Your recommendation: Single lens

Started Aug 24, 2009 | Discussions thread
photosen
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Re: Your recommendation: Single lens
In reply to Panda9, Aug 27, 2009

Thank you for your reply, I find it very thorough. One goal with this question is to help people realize the opportunity their interest and the age we live in represents: A good DSLR with two more than decent lenses for $550 USD? Madness! Some of the very best zooms and primes on the planet within reach of any lowly amateur with $1,500 USD to spend? Lunacy!

But then they go and buy the latest camera with all the bells and whistles, a "me too" lens, shoot in automatic modes... And bore the pants off anyone who has the misfortune of having to actually see their photos... And I don't blame them, it's just so very complicated...

Someone else in these replies also made a good point about getting the most out of the kit lenses first, which are apparently better from Olympus and Pentax than from Canon and Nikon - but even those are no dogs (at least not anymore, the previous Canon made more than one wince).

Without imposing my own preferences or wishes on anyone else I'm trying to offer an option, which in this case is to establish a reasonable budget with which to start, which would allow very good to excellent results.

There are many more parameters, and while reading all these really very fruitful replies I realize now the question shouldn't have been "Which single lens" but "How would you start with $1,500 USD to spend?". I am truly astonished that people picked up so easily on that. The one big bias I will admit to is trying to get people into primes; I only have but the one, and it's not even one of the mythical beasts, but it has been the lens that doesn't fail to make me smile and get me more into this.

Here's one particular parameter: what would you take on a trip? All those wonderful primes sound great until you start lugging them around... That's when the Olympus 12-60 or Canon's 17-55 start to take on a special charm...

Another parameter: "learn first, spend later"; really sound advice, except that buying those other lenses might not be that easy and could take you a few more years, simply because you have to travel to another country to get them... And these are perilous exchange rate times...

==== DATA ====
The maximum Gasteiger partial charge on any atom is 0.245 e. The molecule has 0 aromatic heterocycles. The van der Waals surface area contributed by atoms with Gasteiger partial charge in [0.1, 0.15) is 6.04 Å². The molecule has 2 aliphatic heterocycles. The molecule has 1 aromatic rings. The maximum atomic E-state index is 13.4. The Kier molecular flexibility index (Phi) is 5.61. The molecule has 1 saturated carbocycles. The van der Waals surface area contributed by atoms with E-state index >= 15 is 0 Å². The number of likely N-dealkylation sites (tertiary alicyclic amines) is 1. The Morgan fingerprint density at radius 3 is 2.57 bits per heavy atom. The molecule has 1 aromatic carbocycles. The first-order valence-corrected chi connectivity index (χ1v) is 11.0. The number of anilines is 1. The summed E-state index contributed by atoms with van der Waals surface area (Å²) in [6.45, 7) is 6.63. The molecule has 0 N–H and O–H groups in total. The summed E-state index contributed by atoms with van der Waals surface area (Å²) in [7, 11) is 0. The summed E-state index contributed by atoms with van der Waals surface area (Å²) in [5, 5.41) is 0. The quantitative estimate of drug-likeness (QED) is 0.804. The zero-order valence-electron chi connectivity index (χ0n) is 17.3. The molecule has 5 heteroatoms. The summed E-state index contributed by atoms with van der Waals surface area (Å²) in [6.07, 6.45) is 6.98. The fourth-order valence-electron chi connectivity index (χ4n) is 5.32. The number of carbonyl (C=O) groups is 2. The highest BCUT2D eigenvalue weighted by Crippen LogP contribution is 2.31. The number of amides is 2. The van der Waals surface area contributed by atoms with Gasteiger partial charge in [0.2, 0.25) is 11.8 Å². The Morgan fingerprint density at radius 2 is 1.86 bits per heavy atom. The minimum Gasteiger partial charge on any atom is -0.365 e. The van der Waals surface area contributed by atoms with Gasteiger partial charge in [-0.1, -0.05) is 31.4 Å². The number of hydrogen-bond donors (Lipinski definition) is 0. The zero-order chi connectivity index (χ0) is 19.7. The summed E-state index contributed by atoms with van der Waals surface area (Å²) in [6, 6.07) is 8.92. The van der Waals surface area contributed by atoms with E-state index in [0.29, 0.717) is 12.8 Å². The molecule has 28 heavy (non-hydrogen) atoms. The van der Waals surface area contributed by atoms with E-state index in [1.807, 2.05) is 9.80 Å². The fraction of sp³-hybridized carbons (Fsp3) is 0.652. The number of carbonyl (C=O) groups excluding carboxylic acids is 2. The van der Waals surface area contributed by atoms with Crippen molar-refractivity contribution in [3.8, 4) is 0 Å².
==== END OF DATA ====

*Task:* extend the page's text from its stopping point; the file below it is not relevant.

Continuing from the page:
Perhaps my other bias is that I do have a P&S, which as a gift was really a great gesture... But the truth is I just never use it - not for lack of trying, it's just all blurry, flashed to death, takes the shot when it eventually decides to... I'm still going to try to use it for macro and "zero movement" situations... But while it became a pain to try to get something, anything out of it, my DSLR has given me nothing but joy, and I'm just beginning to scratch the surface of what I want to do - that's the kind of experience I would wish for others...

The amazing thing about Olympus in particular is that for that budget you could get a very safe and versatile kit with the e620, 14-42, 40-150... And a seemingly amazing lens like the 50mm 2.0... What I'm trying to convey to anyone starting out is that Olympus isn't merely an "ok" option, it's an amazing one! And I don't even own one, but I sure appreciate the great pictures this gear can produce...

On the other hand I think something can be said for the "crazy option" of getting a lens like the Panasonic/Leica 25mm in the hands of - gasp! - an amateur: You have the best of the best - now go and do something interesting with it! Is the learning curve going to be Himalaya-steep? Absolutely, but some (not all) people do enjoy a challenge...

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Canon EOS 30D Canon EF 35mm f/2.0 Canon EF 50mm f/1.4 USM Canon EF-S 10-22mm f/3.5-4.5 USM Canon EF 70-200mm f/4.0L USM +3 more
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